Sen. Tom Carper sent a letter March 14 to Environmental Protection Agency Administrator Andrew Wheeler urging the agency to resist alleged calls by the Department of Defense, National Aeronautic and Space Administration and Small Business Administration for EPA to establish national guidance for a PFAS groundwater cleanup standard of 400 parts-per-trillion, which is weaker than EPA’s recommendation of a 70 ppt standard.

If EPA accedes to this reported pressure from other agencies, it would mean that Americans’ exposure to PFAS levels much higher than EPA’s 70 ppt drinking water advisory level could continue both on and off contaminated federal facility sites. According to reports, these agencies are also pressuring EPA not to require any clean-up actions for contamination caused by federal agencies unless the contamination levels exceed 400 ppt, leaving Americans at greater risk of harm from PFAS contamination.

In the letter, citing sources, Carper details interagency conflicts that could help explain the delay in finalizing these guidelines, which have been held at the Office of Management and Budget since August 2018.

“I write with grave concerns regarding the delay in the finalization of EPA’s groundwater cleanup guidelines for PFOS and PFOA, two types of per- and poly-fluoroalkyl substances,” wrote Carper. “I have learned that the reason for the lengthy delay is that the Department of Defense, National Aeronautics and Space Administration and the Small Business Administration are urging for the adoption of a much less stringent clean-up standard.”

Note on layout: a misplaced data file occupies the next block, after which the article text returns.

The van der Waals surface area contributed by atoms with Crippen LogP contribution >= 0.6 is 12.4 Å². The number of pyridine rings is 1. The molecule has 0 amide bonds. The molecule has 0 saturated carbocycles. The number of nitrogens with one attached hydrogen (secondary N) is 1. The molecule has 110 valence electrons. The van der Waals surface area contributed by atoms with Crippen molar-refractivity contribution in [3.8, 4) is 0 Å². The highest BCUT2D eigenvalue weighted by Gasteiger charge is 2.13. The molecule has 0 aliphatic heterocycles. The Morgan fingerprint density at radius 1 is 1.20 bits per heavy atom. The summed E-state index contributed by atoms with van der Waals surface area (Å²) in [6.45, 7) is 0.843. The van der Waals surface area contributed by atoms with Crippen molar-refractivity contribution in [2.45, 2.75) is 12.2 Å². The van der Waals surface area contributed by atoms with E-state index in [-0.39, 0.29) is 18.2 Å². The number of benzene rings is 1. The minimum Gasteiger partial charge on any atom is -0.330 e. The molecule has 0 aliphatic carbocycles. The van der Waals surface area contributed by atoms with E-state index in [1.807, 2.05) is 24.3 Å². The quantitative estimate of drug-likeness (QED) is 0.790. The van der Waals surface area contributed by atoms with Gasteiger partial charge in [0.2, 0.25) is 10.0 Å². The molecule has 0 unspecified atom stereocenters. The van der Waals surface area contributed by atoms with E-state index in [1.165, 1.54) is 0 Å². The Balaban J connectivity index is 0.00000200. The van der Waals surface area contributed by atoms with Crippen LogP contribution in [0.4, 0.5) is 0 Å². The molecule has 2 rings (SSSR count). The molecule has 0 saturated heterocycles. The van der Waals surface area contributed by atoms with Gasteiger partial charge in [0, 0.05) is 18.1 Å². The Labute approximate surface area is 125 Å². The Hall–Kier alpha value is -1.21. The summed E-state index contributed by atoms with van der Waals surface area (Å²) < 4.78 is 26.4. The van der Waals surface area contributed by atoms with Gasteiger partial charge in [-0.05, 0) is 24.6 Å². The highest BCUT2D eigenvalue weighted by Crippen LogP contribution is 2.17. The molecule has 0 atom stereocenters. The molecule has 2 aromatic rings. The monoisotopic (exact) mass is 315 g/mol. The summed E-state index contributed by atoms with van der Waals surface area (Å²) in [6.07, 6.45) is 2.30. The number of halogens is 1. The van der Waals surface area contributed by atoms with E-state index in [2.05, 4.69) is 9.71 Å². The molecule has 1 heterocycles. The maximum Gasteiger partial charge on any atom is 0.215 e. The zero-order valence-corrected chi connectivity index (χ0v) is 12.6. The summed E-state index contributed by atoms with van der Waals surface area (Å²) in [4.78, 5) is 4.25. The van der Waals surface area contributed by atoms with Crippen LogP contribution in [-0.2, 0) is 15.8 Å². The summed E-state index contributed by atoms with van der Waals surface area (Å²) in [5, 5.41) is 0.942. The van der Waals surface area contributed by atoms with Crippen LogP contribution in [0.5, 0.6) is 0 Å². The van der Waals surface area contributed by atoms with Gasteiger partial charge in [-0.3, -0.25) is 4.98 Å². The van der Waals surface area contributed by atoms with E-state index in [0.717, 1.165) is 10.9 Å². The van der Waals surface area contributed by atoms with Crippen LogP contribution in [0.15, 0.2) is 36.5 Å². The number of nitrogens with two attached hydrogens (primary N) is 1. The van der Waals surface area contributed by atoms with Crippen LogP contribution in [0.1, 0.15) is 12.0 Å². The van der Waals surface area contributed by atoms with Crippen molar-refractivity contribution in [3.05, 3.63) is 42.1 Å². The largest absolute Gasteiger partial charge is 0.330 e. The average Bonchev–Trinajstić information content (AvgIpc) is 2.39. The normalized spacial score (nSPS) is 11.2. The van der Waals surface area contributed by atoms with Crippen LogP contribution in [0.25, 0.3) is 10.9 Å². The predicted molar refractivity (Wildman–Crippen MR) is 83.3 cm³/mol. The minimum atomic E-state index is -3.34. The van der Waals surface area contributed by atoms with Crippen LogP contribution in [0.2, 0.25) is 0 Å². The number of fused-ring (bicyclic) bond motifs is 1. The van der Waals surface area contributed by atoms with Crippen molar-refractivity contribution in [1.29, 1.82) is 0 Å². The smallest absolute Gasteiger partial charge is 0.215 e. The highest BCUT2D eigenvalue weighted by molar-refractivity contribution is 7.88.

“According to sources, DOD, along with NASA and SBA, have objected to EPA’s proposed clean up and emergency levels. These agencies instead urged for the adoption of a much higher 400 ppt clean-up standard and 1200 ppt emergency level. Such levels would, among other consequences, subject fewer sites that were contaminated through the military’s use of PFOA/PFOS from having to be remediated in the first place… EPA has reportedly resisted these weakening measures. However, my office has learned that DOD and NASA continue to refuse to agree to take any measures to remediate contamination caused by their activities unless the measured levels of PFOA and PFOS exceed 400 ppt,” continued Carper.

The full text of Carper’s letter is available at bit.ly/2TE4HEf.